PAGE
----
If you’re using a cloud provider like EKS, or GKE, sometimes it’s worth looking into vendor-specific issues if you’ve exhausted all other debugging techniques. EKS has an extremely detailed guide that you can follow.

GKE provides an auto repair feature that can attempt to repair a node that has been in the <terminal inline>NotReady<terminal inline> state for a given amount of time. If all else fails, you can always get in touch with your cloud provider for more assistance.

Final Thoughts

Having a node in the <terminal inline>NotReady<terminal inline> state is undesirable and needs to be fixed immediately. However, there are multiple reasons this might occur, and it can be challenging to pinpoint the exact cause. This article discussed some common reasons you may encounter the <terminal inline>NotReady<terminal inline> command and solutions for it.

The earlier you can catch nodes entering the <terminal inline>NotReady<terminal inline> state, the higher your chances of quickly debugging it. ContainIQ is a Kubernetes monitoring platform that comes with an extensive events dashboard that can monitor and alert you when a node enters the <terminal inline>NotReady<terminal inline> state. You can also see all the events leading up to this, allowing you to quickly identify and solve the issue.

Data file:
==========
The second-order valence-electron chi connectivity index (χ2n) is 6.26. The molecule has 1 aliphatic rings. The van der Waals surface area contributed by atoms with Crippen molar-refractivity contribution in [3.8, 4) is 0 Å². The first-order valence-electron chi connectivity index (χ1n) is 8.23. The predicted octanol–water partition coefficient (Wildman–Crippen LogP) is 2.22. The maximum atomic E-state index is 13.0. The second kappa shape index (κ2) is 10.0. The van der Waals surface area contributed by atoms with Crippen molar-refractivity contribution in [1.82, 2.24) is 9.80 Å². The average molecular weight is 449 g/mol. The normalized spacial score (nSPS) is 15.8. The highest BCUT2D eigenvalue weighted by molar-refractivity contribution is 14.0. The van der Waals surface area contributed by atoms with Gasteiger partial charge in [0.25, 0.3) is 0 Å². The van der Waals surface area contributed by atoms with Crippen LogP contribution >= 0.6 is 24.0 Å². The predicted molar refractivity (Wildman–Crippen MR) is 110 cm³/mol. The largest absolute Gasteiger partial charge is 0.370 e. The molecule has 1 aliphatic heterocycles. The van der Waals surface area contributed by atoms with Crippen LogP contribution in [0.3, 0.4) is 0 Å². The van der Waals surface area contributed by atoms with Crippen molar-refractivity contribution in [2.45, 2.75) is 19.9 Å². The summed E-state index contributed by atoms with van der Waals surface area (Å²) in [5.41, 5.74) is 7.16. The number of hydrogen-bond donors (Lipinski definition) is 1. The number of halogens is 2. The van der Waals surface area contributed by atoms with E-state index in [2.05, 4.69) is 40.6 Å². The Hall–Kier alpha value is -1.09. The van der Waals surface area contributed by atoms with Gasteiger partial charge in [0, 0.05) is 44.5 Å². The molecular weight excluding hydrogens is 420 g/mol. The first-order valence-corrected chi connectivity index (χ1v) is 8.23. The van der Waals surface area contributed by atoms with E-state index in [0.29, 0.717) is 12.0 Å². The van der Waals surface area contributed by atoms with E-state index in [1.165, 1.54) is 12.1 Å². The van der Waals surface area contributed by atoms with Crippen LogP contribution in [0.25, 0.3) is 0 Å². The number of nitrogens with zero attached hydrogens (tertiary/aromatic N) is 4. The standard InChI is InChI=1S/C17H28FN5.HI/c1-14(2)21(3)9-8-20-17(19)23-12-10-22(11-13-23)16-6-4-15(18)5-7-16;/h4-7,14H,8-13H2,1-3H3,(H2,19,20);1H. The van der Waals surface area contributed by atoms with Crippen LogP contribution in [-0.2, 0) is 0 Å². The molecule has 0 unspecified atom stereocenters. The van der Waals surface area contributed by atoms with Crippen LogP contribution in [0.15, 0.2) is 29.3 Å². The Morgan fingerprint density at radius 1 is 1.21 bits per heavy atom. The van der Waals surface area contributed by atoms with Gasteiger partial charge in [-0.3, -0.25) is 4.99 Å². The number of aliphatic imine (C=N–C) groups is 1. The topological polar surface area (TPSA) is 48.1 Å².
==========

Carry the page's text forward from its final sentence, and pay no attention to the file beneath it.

Looking for an out-of-the-box monitoring solution?

With a simple one-line install, ContainIQ allows you to monitor the health of your cluster with pre-built dashboards and easy-to-set alerts.

Article by

Aniket Bhattacharyea

Software Engineer

Aniket is a software engineer currently working towards a Master's in Mathematics from Ramakrishna Mission Vivekananda Educational and Research Institute. Previously, Aniket was Head of Technology at PiParadox, where he worked in C, C++, Python, JavaScript, and many other languages. Prior to that, in 2016, Aniket participated in Google Code where he finished in 6th position in TopCoder. Aniket has a Bachelor of Science degree in Mathematics from St. Xavier's College, Kolkata.